Anyone who didn't get it right would suffer the consequences: the 6-foot-5, 220-pound priest wrapping his hands around their knotted fingers until their knuckles felt like they were cracking.

On this day in the early 1980s, he exploded in anger. An altar boy in line was giggling. Brzyski grabbed him and tossed him headfirst through the confessional's velvet curtains. "What is this guy doing?" Emery thought at the time, petrified.

Brzyski had been a priest for four years when he became associate pastor of St. Cecilia's in 1981. Then 30 and the son of a cop, he seemed relatable to the boys.

Only years later would parishioners learn the charismatic cleric had sexually assaulted children during his first assignment in Lower Makefield.

Brzyski favored a certain type of boy — "shy, docile, bright, and intelligent and ... all physically attractive" and as young as 10, a grand jury would later assert.

John Delaney, bottom, in a grade-school photo from the St. Cecilia's yearbook, and above, third from left on the Fox Chase Soccer Club team. Jim Cunningham is the goalie in white.

He targeted children with fragile home lives or exceptionally devout parents, better to keep his sordid acts under wraps. This was a common strategy among pedophiles: They fished in troubled waters.

Delaney fit the profile. Altar boy of the year, soccer player, and son of a police officer. But a shy kid, a little kid, whose stepfather drank and who had a bad relationship with his mother.

"I came from a broken home," he said.

Delaney was just 12 and weighed 80 pounds when Brzyski raped him, he later told prosecutors. Over three years, Brzyski abused him in the grade school, the rectory, and the church sacristy.

Once, he was alone in the priest's bedroom when he found a metal lockbox in an armoire. Inside were photos of teen boys, many nude, some from St. Cecilia's.

But nobody would talk about what they knew.

Argeros was another target. The altar boy lived a block from the church with his sister, his dad, who was a Teamsters truck driver, and his mom, a part-time secretary. St. Cecilia's felt like home to the youngster.

At age 11, the priest raped him, pressing him facedown on the rectory floor. Adding to his torture, his job as a newspaper carrier required him to return to the priests' residence each afternoon — to drop off the evening Bulletin.

Photo of former St. Cecilia's altar boy Gerad Argeros while he was a grade schooler at the Northeast Philadelphia parish in the the 1980's.

Sitting in religion class later, he and the other children were told that priests were the infallible embodiment of Jesus Christ.

Argeros would come to think his terror was God's plan.

Jimmy Spoerl had four brothers, a sister, and strict Catholic parents — the kind who were thrilled that a priest visited their home and showed interest in their son. They did not know Brzyski was pulling Spoerl from his classes in fifth grade to sexually abuse him.

Spoerl, too, buried the horror.

Once, he threatened Brzyski that he was going to tell his parents about the abuse. Brzyski scoffed, he said, and cowed him with a lie: He said Spoerl's mom and dad not only knew about their contact — they sanctioned it.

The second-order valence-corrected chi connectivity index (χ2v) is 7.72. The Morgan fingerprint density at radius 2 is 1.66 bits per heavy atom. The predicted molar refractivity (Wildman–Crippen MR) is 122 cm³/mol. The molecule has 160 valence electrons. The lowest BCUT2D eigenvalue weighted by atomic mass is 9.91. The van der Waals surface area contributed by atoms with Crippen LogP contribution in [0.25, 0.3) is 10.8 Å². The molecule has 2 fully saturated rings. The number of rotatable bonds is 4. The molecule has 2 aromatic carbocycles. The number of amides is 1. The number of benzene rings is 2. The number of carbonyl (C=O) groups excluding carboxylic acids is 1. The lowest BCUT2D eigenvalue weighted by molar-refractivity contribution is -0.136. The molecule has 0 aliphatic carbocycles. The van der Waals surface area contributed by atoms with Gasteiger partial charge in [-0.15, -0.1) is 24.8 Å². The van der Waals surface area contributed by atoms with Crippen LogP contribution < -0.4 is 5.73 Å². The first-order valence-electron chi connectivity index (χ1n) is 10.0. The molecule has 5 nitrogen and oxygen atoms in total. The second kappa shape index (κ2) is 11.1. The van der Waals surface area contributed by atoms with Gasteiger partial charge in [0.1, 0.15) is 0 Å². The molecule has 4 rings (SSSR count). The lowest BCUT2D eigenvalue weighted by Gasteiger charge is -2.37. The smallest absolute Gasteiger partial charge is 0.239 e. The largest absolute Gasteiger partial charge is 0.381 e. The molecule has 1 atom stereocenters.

"He was afraid to go to school," his mother, Catherine Spoerl, said in an interview this year, "and he was afraid to come home."

Jimmy Spoerl was in 5th grade at St. Cecilia’s when Rev. Brzyski began to sexually abuse him in the early 1980s, a grand jury asserted. Spoerl died in March 2016.

Among the parish adults, there had been signs, even suspicions. Some quietly gave the associate pastor a nickname: Frisky Brzyski. Years later, one victim would tell the grand jury about the time a priest had walked into the St. Cecilia's sacristy as Brzyski was fondling his genitals — only to walk out.

But nothing happened. In 1984, Brzyski suddenly disappeared from Fox Chase.

A whistle-blower priest had given archdiocesan officials evidence that Brzyski had abused boys at the Lower Makefield parish. Brzyski admitted "several acts of sexual misconduct," including with a 7th grader, church officials' records would later show. They sent Brzyski to a treatment center for priests in Maryland, where a top clinician declared him to be a pedophile.

The archdiocese, however, did not tell parishioners the truth.

"They said he had a mental breakdown," Catherine Spoerl recalled. "It said so in the parish bulletin."

Then-Cardinal Krol privately described the priest as a "wolf in sheep's clothing." But he took no steps to notify law enforcement, even after Brzyski walked out of treatment and abandoned ministry in 1985. Not long after, one of Krol's top aides ordered in writing that no effort be made to identify his victims at St. Cecilia's.

Scandal explodes, victims implode

The furor over clergy sex abuse may have been ignited in 2002 by revelations in Boston, but the patterns of conduct and long-term impact on victims followed the same path worldwide. Children who are sexually assaulted often wrestle silently for decades, unable to understand or process their abuse. Some blame themselves, some question their sexuality, many plunge into destructive addictive behavior. Clergy abuse stings with still more psychological poison: victims attacked by a man of God.

The boys from St. Cecilia's were no different. Delaney and Spoerl battled drugs, alcohol, or depression and began acting out as they entered high school.

Argeros, too, lost his way. A high school guidance counselor chided him for not performing up to his high IQ. A few years later, he dropped out of George Washington University.

Once in the early 1990s, Argeros, then back from college, was in a Roxborough diner when he spotted Brzyski in a booth. They exchanged glances but no words. Still, the encounter shook him.

In the ensuing years, he began to lose his grip, even grapple with suicidal thoughts. A critical moment came in 1998, he said, after he had moved to New York and was giving stand-up comedy a try. One night, the manager at a comedy club touched his thigh; Argeros dashed to a friend's apartment and panted three words. They had to do with Brzyski.

"He got me!" Argeros called out. "He got me!"